• Religion Of Peace

  • Archives

  • Elisabeth was found guilty of hate speech crimes for speaking the truth about Islam. Click to donate to her legal defense fund

  • Categories

  • Meta

  • This blogsite / website is not the official website of ACT! for America, Inc. This blogsite / website is independently owned and operated by that ACT! for America chapter named on this site. The statements, positions, opinions and views expressed in this website, whether written, audible, or video, are those of the individuals and organizations making them and and do not necessarily represent the positions, views, and opinions of ACT! for America, Inc., its directors, officers, or agents. The sole official website of ACT! for America, Inc. is www.actforamerica.org
  • Statements, views, positions and opinions expressed in articles, columns, commentaries and blog posts, whether written, audible, or video, which are not the original work of the ACT! for America chapter that owns and operates this website / blogsite, and is named on this website / blogsite are not necessarily the views, positions, and opinions of the ACT! for America chapter that owns and operates this website / blogsite

“Islamisation fears at top Pakistan university”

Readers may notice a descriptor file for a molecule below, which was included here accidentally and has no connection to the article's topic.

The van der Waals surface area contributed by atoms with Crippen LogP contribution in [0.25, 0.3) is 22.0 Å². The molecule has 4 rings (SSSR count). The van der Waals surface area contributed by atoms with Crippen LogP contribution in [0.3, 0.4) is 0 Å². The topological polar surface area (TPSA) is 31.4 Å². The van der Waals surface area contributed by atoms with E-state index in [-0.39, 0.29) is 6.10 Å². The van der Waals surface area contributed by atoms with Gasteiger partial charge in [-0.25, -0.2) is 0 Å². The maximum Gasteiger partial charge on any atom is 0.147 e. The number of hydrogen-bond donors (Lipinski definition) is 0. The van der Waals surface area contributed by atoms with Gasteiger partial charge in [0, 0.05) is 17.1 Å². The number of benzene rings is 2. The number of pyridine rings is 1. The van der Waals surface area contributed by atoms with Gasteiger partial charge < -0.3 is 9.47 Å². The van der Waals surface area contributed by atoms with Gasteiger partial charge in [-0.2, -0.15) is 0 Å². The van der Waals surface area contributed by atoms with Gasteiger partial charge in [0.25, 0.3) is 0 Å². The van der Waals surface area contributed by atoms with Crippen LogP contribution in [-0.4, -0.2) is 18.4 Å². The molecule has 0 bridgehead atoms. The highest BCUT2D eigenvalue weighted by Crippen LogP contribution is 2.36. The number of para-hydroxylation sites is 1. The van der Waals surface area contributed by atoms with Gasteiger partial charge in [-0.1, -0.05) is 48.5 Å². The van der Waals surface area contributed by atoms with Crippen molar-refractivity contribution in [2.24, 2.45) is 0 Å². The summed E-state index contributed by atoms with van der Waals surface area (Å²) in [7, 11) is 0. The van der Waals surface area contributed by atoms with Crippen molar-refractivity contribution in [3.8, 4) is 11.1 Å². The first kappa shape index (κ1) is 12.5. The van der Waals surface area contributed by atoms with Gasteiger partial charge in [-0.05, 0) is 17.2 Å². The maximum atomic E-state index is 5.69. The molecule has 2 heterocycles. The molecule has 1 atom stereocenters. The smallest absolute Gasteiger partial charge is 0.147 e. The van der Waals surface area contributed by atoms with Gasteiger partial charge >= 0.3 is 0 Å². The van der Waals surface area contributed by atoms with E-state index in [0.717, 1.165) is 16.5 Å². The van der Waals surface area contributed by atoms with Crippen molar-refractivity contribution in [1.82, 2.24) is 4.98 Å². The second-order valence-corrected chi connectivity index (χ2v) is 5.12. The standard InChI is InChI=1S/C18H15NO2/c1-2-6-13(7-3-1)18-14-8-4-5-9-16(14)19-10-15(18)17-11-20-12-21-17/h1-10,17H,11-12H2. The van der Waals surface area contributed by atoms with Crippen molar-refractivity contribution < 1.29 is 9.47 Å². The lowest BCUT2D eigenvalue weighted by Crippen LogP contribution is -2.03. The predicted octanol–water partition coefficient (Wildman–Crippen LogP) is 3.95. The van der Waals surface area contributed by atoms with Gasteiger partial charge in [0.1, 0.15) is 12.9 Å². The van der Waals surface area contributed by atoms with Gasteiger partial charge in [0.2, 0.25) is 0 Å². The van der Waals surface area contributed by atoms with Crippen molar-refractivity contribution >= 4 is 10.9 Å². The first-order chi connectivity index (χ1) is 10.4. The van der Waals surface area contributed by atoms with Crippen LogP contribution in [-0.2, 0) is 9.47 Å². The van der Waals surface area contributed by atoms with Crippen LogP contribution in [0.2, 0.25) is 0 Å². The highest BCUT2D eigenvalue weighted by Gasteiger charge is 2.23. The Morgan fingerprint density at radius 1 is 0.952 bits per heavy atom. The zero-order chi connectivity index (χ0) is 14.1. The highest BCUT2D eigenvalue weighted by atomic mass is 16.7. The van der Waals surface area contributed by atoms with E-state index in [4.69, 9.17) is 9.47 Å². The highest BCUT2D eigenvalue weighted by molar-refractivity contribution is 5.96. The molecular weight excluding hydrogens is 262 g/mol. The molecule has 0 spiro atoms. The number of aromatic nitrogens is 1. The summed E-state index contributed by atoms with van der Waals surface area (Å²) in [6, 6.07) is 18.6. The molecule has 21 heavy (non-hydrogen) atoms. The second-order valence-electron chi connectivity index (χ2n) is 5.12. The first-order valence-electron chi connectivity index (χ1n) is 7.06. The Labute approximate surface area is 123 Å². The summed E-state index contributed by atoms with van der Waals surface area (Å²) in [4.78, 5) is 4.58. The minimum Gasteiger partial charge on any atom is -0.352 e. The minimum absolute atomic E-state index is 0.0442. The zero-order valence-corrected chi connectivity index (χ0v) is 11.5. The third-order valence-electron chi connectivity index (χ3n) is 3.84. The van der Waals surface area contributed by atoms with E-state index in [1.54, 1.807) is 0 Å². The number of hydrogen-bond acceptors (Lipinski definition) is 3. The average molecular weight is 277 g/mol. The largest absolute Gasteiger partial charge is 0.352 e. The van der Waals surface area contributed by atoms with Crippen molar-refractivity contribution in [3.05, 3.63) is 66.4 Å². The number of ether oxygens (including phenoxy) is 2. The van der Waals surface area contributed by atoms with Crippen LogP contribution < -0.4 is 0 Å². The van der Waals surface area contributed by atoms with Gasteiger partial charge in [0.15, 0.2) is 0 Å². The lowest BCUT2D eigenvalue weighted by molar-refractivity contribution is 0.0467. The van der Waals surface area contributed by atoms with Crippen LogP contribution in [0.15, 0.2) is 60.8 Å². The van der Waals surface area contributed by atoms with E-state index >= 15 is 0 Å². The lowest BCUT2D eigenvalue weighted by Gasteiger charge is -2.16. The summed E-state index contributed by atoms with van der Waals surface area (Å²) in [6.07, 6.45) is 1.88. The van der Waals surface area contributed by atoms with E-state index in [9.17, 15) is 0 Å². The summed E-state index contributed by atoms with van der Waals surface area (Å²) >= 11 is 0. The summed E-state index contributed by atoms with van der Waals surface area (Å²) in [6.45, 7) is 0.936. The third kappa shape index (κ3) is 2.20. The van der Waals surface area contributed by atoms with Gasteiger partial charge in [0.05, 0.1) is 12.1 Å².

By Robert Spencer

….”They won’t come back for at least 30 minutes and some of them even decide not to return to class,” Sajjad Akhtar said, gathering his notes and sitting down to wait for his students to return.

At Quaid-i-Azam University, rated the best public university in Pakistan and the best Pakistani university in Asia, this is an everyday reality across all academic departments.

The university grants a 15-minute break for prayers but any student is allowed to get up as soon he hears the call to prayer in what critics call a chaotic interruption of academic life.

They say increased Islamisation in Pakistan’s top teaching institutes and among the growing middle classes is helping to dumb down academic standards and restrict students’ social life.

At Quaid-i-Azam University there are four mosques, but still no bookshop,” says Pervez Hoodbhoy, a nuclear physicist and one of Pakistan’s most prominent academics who used to teach there.

Established in 1965 in the new federal capital Islamabad, it was considered a liberal campus until 1977 when controversial military ruler Zia-ul-Haq seized power.

During his 10-year rule, until his death in a plane crash in 1988, Zia embedded a conservative form of Islam into politics and affairs of state, and ushered in sharia law to run alongside the penal code.

Trade unions and student bodies were banned in educational institutions, and Arabic and Islamic studies were made mandatory for all students until university level.

Additional marks were given in exams to students who learned the Koran by heart. Over the subsequent generations, the trend has got deeper and more embedded.

“There are far fewer students today who can sing and dance, recite poetry, or who read novels than 20 years ago,” Hoodbhoy told AFP. “The university is very much like a school for older children, where rote-learning is considered education.

“There’s no intellectual excitement, no feeling of discovery, and girls are mostly silent note-takers, you have to prod them to ask questions.”…

More

Advertisements
%d bloggers like this: